When I try to describe living in Leucadia, my nutshell version usually goes something like this. Leucadia represents a sleepy, old-school coastal lifestyle that is slowly disappearing. It’s a mix of surfers, yoga/healthy living folks, big money and locals all coexisting rather nicely.Funky shops and established eateries blend in with an emergence of new restaurants in a manner that currently works. Keep Leucadia Funky is the unofficial slogan that can be seen on bumper stickers and voiced by the locals who have been here a while. Change is happening in Leucadia with condos and large homes that seem a bit out-of-place jammed into tiny lots, and an upcoming streetscape project that will forever change the look and feel of Coast Highway 101.
Change happens though, and it takes folks like Dave and Erin Thomas, Karen Pankopf, and JP St. Pierre, the partners behind Café Ipe and Surfy Surfy, to embrace it while maintaining what made Leucadia special to begin with.
Many of us mourned the loss of the Longboard Grotto when it closed, but who better to give it fresh life than a group of local friends who have been immersed in the Encinitas surf culture their entire lives. They turned it into a one-of-a-kind surf boutique named after the call “surfy surfy” that went out to friends by JP St. Pierre when the waves were good in hopes of generating a group to paddle out.
Most surfers have their similar code words or phrases to describe conditions so it only made sense when his opportunity came to open a surf shop to go with the obvious choice for a name and Surfy Surfy was born.
Soon after the surf shop opened in 2010, the building next door became available. They had noticed from being in the surf shop that many people came in with coffee so why not make it more convenient for them. The wheels were put in motion and Café Ipe opened in 2011. The two businesses really do complement one another and reflect the common vision of the partners to represent funky Leucadia and the surf culture, but also offer their own sense of style to suite contemporary tastes.
Their eclectic mix of patrons is evidence that they have pulled that off and then some. Café Ipe was named after the beautiful Ipe tree in the center of the courtyard. They also did a lot of the finish work within the shop with Ipe wood, a native Brazilian wood that is symbolically known to represent strength.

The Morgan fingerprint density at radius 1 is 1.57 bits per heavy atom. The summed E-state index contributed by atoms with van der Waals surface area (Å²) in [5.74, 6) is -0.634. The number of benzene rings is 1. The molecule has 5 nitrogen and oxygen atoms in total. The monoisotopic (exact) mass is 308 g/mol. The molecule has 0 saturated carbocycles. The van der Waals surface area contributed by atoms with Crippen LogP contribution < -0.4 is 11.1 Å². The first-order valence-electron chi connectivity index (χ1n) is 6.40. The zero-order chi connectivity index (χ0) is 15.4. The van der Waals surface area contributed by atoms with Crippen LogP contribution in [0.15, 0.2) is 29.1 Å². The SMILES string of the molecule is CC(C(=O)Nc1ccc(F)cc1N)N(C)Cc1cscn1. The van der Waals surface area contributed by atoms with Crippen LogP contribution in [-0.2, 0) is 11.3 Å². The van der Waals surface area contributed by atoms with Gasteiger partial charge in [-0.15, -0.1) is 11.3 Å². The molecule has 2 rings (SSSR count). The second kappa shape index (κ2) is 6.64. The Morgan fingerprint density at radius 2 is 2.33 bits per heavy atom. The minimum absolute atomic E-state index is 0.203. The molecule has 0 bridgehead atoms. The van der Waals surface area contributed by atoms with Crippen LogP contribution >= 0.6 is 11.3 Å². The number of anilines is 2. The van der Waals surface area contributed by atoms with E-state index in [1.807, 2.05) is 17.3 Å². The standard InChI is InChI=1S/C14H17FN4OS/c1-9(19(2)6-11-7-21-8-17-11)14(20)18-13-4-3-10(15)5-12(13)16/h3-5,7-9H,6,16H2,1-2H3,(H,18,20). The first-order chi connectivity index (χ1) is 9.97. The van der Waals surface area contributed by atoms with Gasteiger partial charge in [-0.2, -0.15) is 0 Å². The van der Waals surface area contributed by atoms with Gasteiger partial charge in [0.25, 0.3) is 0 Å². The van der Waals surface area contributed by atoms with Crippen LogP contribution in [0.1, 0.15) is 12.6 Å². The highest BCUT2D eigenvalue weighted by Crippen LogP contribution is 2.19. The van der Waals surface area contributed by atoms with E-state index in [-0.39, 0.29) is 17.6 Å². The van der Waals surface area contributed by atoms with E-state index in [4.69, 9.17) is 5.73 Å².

Given the competitive coffee market, they also added another huge draw by bringing Dan Scheibe and his Revolution Roasters in-house. Dan roasts weekly in a very cool looking German Probat roaster and has developed a cult-like following. One of my most discerning coffee friends Pia Giambrone from Italy and most recently Seattle, latched on the coffee culture at Café Ipe immediately and would not go anywhere else.
She was sold on the educated and passionate baristas and the tasty roast that provided her daily fix of either espresso, cappuccino, or espresso macchiato. Pia is a coffee connoisseur and I trust her judgment. I’ve taken to buying the bags of fresh roasted beans that Dan produces and enjoy having such high quality at home. I should also note that they offer an extensive selection of specialty teas.
The limited kitchen at Ipe manages to produce some very nice breakfast and lunch treats. The Dawn Patrol that combines egg, turkey tomato, and cheese between an English muffin is what a McDonald’s Egg McMuffin aspires to … in a much cooler place to enjoy it. Yogurt with granola, oatmeal and a Euro breakfast are also available along with fresh donuts from VG’s, bagels, muffins and some really nice pastries.
Lunch offers up some tasty salads and sandwiches including the Miracle Mile with ham, turkey, Swiss, cheddar, tomato, red onion, Romaine, sprouts, cucumber, avocado, mayo and Dijon mustard. It’s a monster sandwich and at $7.50 a hell of a value. The lox bagel is delicious and the Hawaiian chicken sandwich is a fun blend of coconut, pineapple, yogurt and bananas.
It should be noted that Café Ipe is now home to the world famous Surfing Madonna mural. It’s a fitting location for this iconic piece of art and paintings from local artists rotate through Ipe monthly. Live music happens all weekend in the courtyard and special events are common between Ipe and Surfy Surfy. My suggestion is to check them both out when you have some time to hang out in a slice of real coastal Leucadia. Ipe is at 970 North Coast Highway 101 in Leucadia and Surfy Surfy is right next door. Find them both on Facebook also.